Janet Yellen says the Trump administration ‘decimated’ the Treasury’s financial stability department and she’s focused on repairing the ‘cracks’

March 30, 2023, 5:48 PM UTC
U.S. Secretary of the Treasury Janet Yellen speaks during a hearing before the House Appropriations Committee in the Rayburn House Office Building on Capitol Hill March 29, 2023 in Washington, DC.
Nathan Howard—Getty Images

Treasury Secretary Janet Yellen came out swinging in a Thursday speech at a National Association for Business Economics conference.

“When the President and I took office in January 2021, we inherited a financial stability apparatus at Treasury that had been decimated,” she said in prepared remarks, arguing that Trump administration budget cuts left her without the proper resources to regulate banks when she took office.

After the sudden collapse of Silicon Valley Bank earlier this month, along with demise of the crypto-focused Signature Bank and Silvergate Bank, Yellen and other regulators have been under fire from politicians and Wall Street for missing clear red flags. Konrad Alt, cofounder of the investment and advisory firm Klaros Group, who previously served as counsel to the Senate Banking Committee, told Fortune earlier this month that the main issue at SVB—not accounting for the risk of rising interest rates—has been well-known for years.

“‘The fact is, we’ve known that this was a gap for a long time….regulators should have caught it, and they didn’t catch it,” he said. 

But the Treasury Secretary pinned much of the blame for the failure to foresee SVB’s collapse on her lack of resources and deregulation efforts that happened after Dodd-Frank’s creation in 2010 this week. 

“Regulatory requirements have been loosened in recent years. I believe it is appropriate to assess the impact of these deregulatory decisions and take any necessary actions in response,” she said.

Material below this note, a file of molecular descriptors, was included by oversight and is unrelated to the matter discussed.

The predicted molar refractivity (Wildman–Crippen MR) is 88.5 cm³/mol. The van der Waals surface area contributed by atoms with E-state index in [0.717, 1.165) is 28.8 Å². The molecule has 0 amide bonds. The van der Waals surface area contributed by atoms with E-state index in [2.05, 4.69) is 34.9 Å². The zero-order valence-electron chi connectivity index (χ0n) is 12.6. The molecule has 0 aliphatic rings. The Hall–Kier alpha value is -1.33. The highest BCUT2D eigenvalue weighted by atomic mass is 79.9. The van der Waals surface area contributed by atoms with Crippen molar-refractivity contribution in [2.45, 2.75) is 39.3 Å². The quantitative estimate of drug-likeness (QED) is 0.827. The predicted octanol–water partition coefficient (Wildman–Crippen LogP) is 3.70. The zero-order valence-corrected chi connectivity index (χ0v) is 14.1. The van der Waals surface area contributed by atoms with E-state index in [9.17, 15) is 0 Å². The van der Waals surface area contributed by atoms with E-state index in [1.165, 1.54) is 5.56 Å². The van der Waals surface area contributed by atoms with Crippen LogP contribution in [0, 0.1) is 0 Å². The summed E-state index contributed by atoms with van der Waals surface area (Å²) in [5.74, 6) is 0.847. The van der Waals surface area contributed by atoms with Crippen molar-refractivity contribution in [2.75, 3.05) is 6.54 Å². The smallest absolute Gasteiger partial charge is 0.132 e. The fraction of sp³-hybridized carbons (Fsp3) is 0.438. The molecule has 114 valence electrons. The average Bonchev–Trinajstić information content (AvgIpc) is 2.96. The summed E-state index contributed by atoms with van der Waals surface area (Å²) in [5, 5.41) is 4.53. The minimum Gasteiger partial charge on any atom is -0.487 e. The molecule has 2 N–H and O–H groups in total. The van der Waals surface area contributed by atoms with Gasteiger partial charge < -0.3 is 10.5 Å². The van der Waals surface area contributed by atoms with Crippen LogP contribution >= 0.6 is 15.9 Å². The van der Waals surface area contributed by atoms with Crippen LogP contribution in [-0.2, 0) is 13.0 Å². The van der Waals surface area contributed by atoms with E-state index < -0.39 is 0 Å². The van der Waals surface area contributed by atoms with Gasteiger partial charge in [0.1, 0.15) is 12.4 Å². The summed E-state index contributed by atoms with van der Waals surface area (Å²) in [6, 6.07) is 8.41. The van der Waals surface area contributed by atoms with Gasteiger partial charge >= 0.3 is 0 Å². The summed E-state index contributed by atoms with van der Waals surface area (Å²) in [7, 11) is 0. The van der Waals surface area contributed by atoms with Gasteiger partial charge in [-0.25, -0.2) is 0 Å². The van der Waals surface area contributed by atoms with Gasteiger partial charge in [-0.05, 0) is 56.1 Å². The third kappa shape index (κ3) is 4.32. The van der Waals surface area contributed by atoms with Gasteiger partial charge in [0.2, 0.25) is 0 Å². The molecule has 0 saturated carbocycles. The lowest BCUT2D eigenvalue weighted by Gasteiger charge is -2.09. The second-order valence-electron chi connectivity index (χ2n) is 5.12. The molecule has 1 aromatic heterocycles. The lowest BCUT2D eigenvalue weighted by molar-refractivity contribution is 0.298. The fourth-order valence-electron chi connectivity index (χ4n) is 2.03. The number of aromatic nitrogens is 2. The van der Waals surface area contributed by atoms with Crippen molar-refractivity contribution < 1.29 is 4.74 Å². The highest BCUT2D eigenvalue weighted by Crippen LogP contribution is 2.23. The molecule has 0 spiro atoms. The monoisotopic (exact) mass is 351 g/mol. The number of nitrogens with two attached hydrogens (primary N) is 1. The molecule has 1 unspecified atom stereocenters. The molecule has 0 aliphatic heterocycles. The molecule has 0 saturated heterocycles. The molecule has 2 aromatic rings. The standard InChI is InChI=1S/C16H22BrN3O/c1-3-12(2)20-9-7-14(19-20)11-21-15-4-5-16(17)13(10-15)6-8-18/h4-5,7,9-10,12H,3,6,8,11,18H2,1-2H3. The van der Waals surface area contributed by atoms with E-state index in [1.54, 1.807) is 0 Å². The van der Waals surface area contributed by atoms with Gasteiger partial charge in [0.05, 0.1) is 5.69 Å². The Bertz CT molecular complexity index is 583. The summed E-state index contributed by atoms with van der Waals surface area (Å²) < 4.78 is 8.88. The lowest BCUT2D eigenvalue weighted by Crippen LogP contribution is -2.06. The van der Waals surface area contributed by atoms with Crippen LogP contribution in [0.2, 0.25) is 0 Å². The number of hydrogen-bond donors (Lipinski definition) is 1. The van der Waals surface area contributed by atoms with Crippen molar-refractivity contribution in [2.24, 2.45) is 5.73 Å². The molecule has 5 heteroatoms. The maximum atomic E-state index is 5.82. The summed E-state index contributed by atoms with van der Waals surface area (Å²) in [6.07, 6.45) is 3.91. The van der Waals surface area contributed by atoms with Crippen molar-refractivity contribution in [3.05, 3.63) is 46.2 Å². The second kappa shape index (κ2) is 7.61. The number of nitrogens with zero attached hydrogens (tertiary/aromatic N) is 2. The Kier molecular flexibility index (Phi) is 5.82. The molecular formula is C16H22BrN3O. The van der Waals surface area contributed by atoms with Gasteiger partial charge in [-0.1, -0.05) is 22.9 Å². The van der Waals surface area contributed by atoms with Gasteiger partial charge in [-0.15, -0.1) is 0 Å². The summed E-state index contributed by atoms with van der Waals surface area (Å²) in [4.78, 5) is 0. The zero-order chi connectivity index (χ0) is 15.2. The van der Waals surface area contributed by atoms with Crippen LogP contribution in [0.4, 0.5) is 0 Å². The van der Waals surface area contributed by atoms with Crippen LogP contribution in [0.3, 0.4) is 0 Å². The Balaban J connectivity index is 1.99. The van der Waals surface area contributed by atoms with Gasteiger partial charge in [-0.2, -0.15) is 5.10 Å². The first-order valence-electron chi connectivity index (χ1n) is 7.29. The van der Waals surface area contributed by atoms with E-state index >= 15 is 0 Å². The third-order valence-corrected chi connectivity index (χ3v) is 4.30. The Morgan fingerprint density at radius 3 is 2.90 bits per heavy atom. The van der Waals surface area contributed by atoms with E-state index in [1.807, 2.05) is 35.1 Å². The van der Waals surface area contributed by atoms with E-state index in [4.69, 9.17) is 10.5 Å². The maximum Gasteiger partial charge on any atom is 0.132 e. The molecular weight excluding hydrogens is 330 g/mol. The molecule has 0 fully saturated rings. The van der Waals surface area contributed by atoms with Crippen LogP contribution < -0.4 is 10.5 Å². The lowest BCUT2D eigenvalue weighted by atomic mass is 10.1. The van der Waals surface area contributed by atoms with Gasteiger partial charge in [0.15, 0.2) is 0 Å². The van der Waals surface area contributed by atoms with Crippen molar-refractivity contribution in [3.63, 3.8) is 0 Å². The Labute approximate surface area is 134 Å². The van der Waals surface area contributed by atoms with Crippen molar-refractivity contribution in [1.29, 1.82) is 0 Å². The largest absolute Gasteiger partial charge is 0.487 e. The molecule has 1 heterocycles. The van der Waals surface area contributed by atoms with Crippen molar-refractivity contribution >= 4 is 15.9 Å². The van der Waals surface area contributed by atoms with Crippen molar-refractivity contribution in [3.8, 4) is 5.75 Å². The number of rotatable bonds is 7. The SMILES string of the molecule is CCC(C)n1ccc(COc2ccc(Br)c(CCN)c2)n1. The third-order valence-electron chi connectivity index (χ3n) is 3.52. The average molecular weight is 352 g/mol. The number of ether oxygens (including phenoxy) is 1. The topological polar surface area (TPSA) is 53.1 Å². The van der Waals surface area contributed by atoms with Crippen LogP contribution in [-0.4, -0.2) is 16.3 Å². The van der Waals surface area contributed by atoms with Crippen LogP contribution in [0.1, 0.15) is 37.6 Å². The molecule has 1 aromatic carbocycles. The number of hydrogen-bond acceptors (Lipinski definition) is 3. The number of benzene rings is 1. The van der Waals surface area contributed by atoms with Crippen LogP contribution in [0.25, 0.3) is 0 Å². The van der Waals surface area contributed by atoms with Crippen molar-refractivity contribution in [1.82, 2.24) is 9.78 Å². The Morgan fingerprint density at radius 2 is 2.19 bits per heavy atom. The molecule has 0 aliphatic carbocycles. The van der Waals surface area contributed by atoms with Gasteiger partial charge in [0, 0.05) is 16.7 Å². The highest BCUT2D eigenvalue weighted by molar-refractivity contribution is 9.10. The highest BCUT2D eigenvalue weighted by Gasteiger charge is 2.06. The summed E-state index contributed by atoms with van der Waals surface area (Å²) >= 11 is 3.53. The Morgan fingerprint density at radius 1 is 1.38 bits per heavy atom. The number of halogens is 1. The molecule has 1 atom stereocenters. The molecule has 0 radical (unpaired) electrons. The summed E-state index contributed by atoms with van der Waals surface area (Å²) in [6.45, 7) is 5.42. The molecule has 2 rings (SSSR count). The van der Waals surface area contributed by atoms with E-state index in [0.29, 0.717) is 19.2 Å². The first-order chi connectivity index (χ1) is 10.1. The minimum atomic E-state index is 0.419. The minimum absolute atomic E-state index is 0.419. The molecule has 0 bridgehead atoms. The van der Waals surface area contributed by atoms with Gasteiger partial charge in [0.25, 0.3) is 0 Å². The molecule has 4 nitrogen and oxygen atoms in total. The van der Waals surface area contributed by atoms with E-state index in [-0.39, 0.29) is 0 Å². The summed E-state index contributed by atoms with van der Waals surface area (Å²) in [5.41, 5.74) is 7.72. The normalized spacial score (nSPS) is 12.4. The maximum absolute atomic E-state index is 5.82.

In 2015, more than a dozen bank CEO’s, including SVB’s CEO Greg Becker, lobbied to reduce the scope of Dodd-Frank. Becker said in testimony at the time that his bank did “not present systemic risk,” as he urged legislators to relax regulations including stress tests designed to assess lenders’ vulnerability during times of economic hardship and liquidity requirements meant to prevent bank runs. By 2018, Becker got his wish as President Trump signed a law that rolled back some of Dodd-Frank’s regulatory power, particularly for small and mid-sized banks.

And Yellen noted on Thursday that the department at the Treasury that is tasked with mitigating potential threats to financial stability from these banks, the Financial Stability Oversight Council (FSOC)—which was created by the 2010 Dodd-Frank Wall Street Reform and Consumer Protection Act in the wake of the Global Financial Crisis—was severely understaffed and underfunded when she took office as well.

FSOC’s staff was “less than one third of the size” it was in 2016 by the end of Trump’s presidency, she said, and the analysis team was completely eliminated. “This team, working with financial regulators, was responsible for helping monitor systemic risk. This meant that we went into the pandemic crisis without the staffing we needed to monitor risks to the health of the financial system,” the Treasury Secretary noted.

To her point, on Sept. 29, 2017, former Treasury Secretary and FSOC Chairman Steven Mnuchin approved a fiscal year 2018 budget that included a 15% cut to FSOC’s funding and a 50% staff reduction—from 36 full-time employees to just 18. 

“Over the past two years, I have made it a top priority to rebuild the financial stability infrastructure at Treasury,” Yellen said Thursday, noting that she has doubled the size of FSOC’s staff since 2021. 

But the issues for bank regulators at the Treasury during the Trump administration weren’t limited to FSOC. The Office of Financial Research (OFR), an independent agency which analyzes market trends to spot financial risks for Treasury Department officials, had its budget slashed by 25% in 2018. And between 2016 and 2020, OFR’s headcount was cut from over 200 to just 107.

Yellen said Thursday that a true banking crisis was averted after the Federal Reserve, the FDIC, and the Treasury used the “systemic risk exception” to backstop all depositors, both insured and uninsured, at SVB and Signature Bank when they failed earlier this month. But she also warned the actions amounted to the “proverbial fire department” being called in, and questioned whether banking regulations are sufficient to prevent another crisis from happening in the future.

“These events remind us of the urgent need to complete unfinished business: to finalize post-crisis reforms, consider whether deregulation may have gone too far, and repair the cracks in the regulatory perimeter that the recent shocks have revealed,” she said.

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